Midnight train to Denver

Have you ever seen an Amtrak passenger train cruising by and thought, “Gee, that looks like a really swell way to travel?”

Well, chalk one up for you. Truth be told (or more accurately, my opinion be told), riding the train is still a hoot; an affordable, comfortable, pleasurable, low-stress way to get where you’re going, if if if … If you’re not in any big damn hurry.

I just took the Amtrak to Denver and back for New Year’s, ridin’ on the legendary California Zephyr (well, legendary if you’re 92 years old).

The Zephyr has, for years, connected San Francisco (actually Emeryville) to Chicago, with stops in Reno, Elko, Salt Lake, etc., etc. And yessir, I can now report with experiential authority that the Zephyr is to zippiness what Dennis Rodman is to the Kiwanis Club.

Now since I’m generally a lethargic, ambivalent ne’er-do-well, I can readily deal with a mode of travel that shows up at the Reno station three hours late and then takes 26 hours to get to Denver. That’s not a typo—26.

I figured I could drive to Denver in 24 hours, and it would cost about the same in terms of gas and vittles (my round-trip fare was $240 for coach, no sleeper car). And I could have flown, I suppose, but I just didn’t feel like getting crammed into a plane and having my arm hairs brush against the arm hairs of some horrid wretch in the middle seat, the two of us quietly battling it out for space on our skinny shared arm rest.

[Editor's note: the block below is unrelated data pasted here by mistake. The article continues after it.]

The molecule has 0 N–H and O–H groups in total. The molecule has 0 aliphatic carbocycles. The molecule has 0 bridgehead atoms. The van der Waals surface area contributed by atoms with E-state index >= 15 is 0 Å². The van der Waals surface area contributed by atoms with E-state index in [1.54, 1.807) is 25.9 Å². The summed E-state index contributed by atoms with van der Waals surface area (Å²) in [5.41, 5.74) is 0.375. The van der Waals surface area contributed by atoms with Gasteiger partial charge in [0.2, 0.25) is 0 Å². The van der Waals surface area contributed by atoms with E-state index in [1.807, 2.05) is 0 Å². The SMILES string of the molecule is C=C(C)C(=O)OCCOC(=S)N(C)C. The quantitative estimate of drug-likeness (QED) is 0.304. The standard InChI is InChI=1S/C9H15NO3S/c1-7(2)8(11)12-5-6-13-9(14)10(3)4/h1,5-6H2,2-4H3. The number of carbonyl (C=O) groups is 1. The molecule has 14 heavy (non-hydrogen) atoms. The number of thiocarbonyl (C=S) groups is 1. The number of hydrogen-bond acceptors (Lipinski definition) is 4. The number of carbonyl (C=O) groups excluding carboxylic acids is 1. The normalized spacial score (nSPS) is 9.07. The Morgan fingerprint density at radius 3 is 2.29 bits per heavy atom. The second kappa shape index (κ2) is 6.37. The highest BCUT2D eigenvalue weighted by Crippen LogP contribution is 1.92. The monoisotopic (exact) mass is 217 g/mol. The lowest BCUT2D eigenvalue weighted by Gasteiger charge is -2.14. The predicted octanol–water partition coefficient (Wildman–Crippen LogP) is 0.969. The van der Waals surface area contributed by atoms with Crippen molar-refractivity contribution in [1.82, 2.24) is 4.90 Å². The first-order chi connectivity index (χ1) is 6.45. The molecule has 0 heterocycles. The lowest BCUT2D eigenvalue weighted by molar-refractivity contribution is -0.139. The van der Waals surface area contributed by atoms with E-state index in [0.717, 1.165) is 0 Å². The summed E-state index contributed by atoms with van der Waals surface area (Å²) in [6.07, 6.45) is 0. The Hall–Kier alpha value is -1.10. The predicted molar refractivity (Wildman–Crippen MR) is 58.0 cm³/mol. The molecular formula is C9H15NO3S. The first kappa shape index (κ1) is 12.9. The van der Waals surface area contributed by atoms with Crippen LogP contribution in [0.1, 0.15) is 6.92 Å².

But by taking the train, I got to read a book, doze off, go to the lounge car for beer and chips, head to the observatory car and gaze out the window looking for elk and bald eagles, doze off, read more, eat dinner in the dining car, head back to my chair, trip the loud bratty kid who was running down the aisle, read, stretch out (there’s more leg room on the train than in any first-class airline seating on Earth), and finally get involved with some serious dozing, all the while accompanied by the soothing white noise of the train as it choogles through the great American night.

It was refreshing in an old-fashioned way, like jumping on board a ghost from 1952—a ghost that still wears a fedora and digs Sinatra. Roger Miller, too.

The train is casual, man, casual with a capital C, and way too mellow to get caught up in all the current terrorist jive. Are there metal detectors as you get on board? Nope. Shoe inspection? Yeah, right. Bag x-ray? Please. Really, if you’re an evil terrorist looking to do some evil, what exactly are you gonna do with a train? Smash it into the Men’s Club?

So, yeah, the train still has a place, even here in the hysterically zippy 21st century.

But if you’re Mr./Ms. Itchy Fidgety with an inner child that still squeals “are we there yet?” trust me, the train will mess you up.